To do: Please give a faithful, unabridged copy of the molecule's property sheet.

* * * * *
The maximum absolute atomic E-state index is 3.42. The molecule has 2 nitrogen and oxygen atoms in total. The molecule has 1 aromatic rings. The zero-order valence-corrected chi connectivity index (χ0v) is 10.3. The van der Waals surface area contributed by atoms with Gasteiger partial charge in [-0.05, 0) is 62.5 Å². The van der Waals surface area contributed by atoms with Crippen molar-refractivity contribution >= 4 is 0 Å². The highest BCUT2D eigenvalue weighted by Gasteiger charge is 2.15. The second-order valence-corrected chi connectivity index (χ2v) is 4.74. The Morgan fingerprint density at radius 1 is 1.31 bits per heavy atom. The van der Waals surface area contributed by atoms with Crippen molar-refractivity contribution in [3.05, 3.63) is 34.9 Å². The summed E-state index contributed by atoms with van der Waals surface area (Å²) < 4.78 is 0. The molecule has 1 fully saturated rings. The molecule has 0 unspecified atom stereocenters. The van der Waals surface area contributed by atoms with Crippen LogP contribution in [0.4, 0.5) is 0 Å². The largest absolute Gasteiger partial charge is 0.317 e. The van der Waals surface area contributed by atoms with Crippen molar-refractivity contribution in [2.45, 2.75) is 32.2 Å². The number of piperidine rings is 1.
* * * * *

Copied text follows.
The maximum absolute atomic E-state index is 3.42. The molecule has 2 nitrogen and oxygen atoms in total. The molecule has 1 aromatic rings. The zero-order valence-corrected chi connectivity index (χ0v) is 10.3. The van der Waals surface area contributed by atoms with Gasteiger partial charge in [-0.05, 0) is 62.5 Å². The van der Waals surface area contributed by atoms with Crippen molar-refractivity contribution >= 4 is 0 Å². The highest BCUT2D eigenvalue weighted by Gasteiger charge is 2.15. The second-order valence-corrected chi connectivity index (χ2v) is 4.74. The Morgan fingerprint density at radius 1 is 1.31 bits per heavy atom. The van der Waals surface area contributed by atoms with Crippen molar-refractivity contribution in [3.05, 3.63) is 34.9 Å². The summed E-state index contributed by atoms with van der Waals surface area (Å²) < 4.78 is 0. The molecule has 1 fully saturated rings. The molecule has 0 unspecified atom stereocenters. The van der Waals surface area contributed by atoms with Crippen LogP contribution in [0.4, 0.5) is 0 Å². The largest absolute Gasteiger partial charge is 0.317 e. The van der Waals surface area contributed by atoms with Crippen molar-refractivity contribution in [2.45, 2.75) is 32.2 Å². The number of piperidine rings is 1.